In last week’s article, I said that testing for hormones and most vitamins and minerals is a waste of time. That’s because we’re all different, and often need different nutrient intakes to achieve optimum health.
In medicine, we use the term bio-chemical individuality to refer to these differences. This is a fancy term for saying we’re all different.
But it’s an extremely important concept because it shows why almost all of us are deficient in some nutrients no matter how good our diets may be.
We really see this issue take effect in the many chronic conditions people experience today.
Roger Williams, PhD is the researcher who coined the term bio-chemical individuality. Dr. Williams was no lightweight when it came to science. He graduated magna cum laude with a PhD in chemistry from the University of Chicago in 1919. He taught at the University of Oregon, Oregon State University, and beginning in 1940, at the University of Texas at Austin. He authored several widely used textbooks of organic chemistry and biochemistry. Dr. Williams was the first man to discover the B-vitamin pantothenic acid (vitamin B5).
Dr. Williams was the genius that discovered that the same vitamins that were so important for human health were also critical for the growth of various forms of yeast. This finding opened the door for the study of the effects of vitamins on bacteria and yeasts, which greatly sped up nutritional research. It was while studying yeasts that he discovered pantothenic acid.
At the University of Texas, he founded the Clayton Foundation Biochemical Institute, now called the Biochemical Institute. Researchers have discovered more vitamins and their variants in this laboratory than in any other laboratory in the world.
When This Lab Releases a Study on Vitamins, I Pay Attention
Of all of these great accomplishments, the concept of bio-chemical individuality is Dr. Williams’ greatest achievement. His work focused on the importance of enzymes and how they work. And, boy, are enzymes important!
Every single aspect of your biological function is 100% dependent on enzymes. If you have optimal levels of enzymes, your body will function at its maximum levels. If the levels are less than optimal, your body suffers. It’s that simple.
What determines the levels of most of the enzymes in your body is a combination of your genetics and your diet. That’s because most enzymes consist of two parts. One part is the apo-enzyme. This is synthesized from your DNA. The other part, called the coenzyme, comes from your diet.
Coenzymes come from vitamins and minerals. That’s why the vitamin/mineral content of your diet is so crucial. As long as your genetics can supply enough apo-enzymes, and as long as your diet contains enough vitamins and minerals to make the coenzymes, you will be just fine.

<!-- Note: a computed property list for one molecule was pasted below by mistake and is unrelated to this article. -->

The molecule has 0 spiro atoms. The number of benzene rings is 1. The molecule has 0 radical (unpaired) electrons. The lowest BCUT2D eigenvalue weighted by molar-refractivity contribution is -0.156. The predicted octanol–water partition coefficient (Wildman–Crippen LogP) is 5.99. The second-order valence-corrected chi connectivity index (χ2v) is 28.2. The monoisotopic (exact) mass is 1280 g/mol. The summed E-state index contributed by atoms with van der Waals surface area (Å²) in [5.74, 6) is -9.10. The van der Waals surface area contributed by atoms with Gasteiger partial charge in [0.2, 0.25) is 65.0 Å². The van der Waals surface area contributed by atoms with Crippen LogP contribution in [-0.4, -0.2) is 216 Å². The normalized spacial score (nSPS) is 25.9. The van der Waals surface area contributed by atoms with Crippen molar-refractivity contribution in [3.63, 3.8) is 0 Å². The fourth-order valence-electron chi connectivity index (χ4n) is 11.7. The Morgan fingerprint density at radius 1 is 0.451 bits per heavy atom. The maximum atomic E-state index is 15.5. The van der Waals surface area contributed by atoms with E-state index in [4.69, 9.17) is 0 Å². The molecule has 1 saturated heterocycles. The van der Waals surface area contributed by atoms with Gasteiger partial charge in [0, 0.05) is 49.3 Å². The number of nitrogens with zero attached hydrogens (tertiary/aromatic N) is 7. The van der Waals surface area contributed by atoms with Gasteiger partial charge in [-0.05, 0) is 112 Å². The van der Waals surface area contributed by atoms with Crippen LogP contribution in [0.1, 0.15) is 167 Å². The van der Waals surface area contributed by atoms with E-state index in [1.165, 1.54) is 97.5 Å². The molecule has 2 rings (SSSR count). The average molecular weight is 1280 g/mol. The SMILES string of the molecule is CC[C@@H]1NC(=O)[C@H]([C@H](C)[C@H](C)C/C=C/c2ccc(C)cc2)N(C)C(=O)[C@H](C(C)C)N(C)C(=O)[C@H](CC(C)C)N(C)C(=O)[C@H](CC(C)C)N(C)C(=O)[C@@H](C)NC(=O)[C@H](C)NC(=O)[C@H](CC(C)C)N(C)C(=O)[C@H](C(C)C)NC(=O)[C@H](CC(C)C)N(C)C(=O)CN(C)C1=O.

That is what caused Dr. Williams to formulate the principle of biochemical individuality.
Here’s How It Works
About 10 years ago, I wrote about a case report in the Japanese literature of a young woman and five other people with “mild” versions of McArdle disease.
McArdle disease is a genetic disease caused by a deficiency of the enzyme myophosphorylase. Your body needs this enzyme in order to supply the muscles with enough glucose to keep them going during exercise. Because of the enzyme deficiency, people with McArdle disease have almost no capacity for exercise. They fatigue extremely easily.
Unfortunately, myophosphorylase is an apo-enzyme, so you can’t just fix their diet and cure the problem. It’s genetic. However, you can take the vitamin that forms the coenzyme for myophosphorylase. This won’t fix the problem, but it will make the limited amounts of the apo-enzyme work more effectively.
With McArdle disease, that coenzyme vitamin is B6.
In one study, researchers gave McArdle’s patients massive doses of vitamin B6. They gave one woman a dose that was a full 70 times the RDA. Two months later, the patient’s myophosphorylase functioned almost perfectly. And she was able to go on to a normal life.
The only symptom this woman had was easy fatigability. This is a symptom that doctors hear every day. It makes you wonder just how many of the patients we see with this complaint have some mild form of undiagnosed McArdle disease.
And how about all the rest of the symptoms we hear every day? Are they simply cases of other “mild” genetic disorders looking for the right nutrient in the right dose? It’s very possible!
So if you have a chronic condition, make sure you’re taking enough vitamins. This especially means the B-vitamins. Here’s why: Most of the coenzymes your body produces come from B-vitamins. And in people with apo-enzyme defects, your body uses up the B-vitamins very quickly, even in the face of a healthy diet.
I learned very early on that of all the supplements available, giving my patients B-vitamins was the single most likely way to see benefit. This is why I put such a high amount of B-vitamins in my Super Immune QuickStart formula.
I can’t begin to tell you all of the times I have had people tell me how much better they feel after taking QuickStart. There is no doubt in my mind that these stories are simply the result of treating a biochemical imbalance with a higher dose of B-vitamins than they were able to get in their diet.
So if you are not feeling as good as you want to be, maybe you should give QuickStart a try. Besides having high doses of B-vitamins, it is also loaded with antioxidants and immune detoxification supporting nutrients and herbs. Make sure that you give it long enough to work. Most chronic conditions won’t respond for at least two months. Many will take four to six months to respond.
Izumi, R., N. Suzuki, K. Kato, H. Warita, M. Tateyama, I. Nakashima, and Y. Itoyama. “A Case of McArdle Disease: Efficacy of Vitamin B6 on Fatigability and Impaired Glycogenolysis.” Intern Med. 2010;49(15):1623-5. Epub 2010 August 2.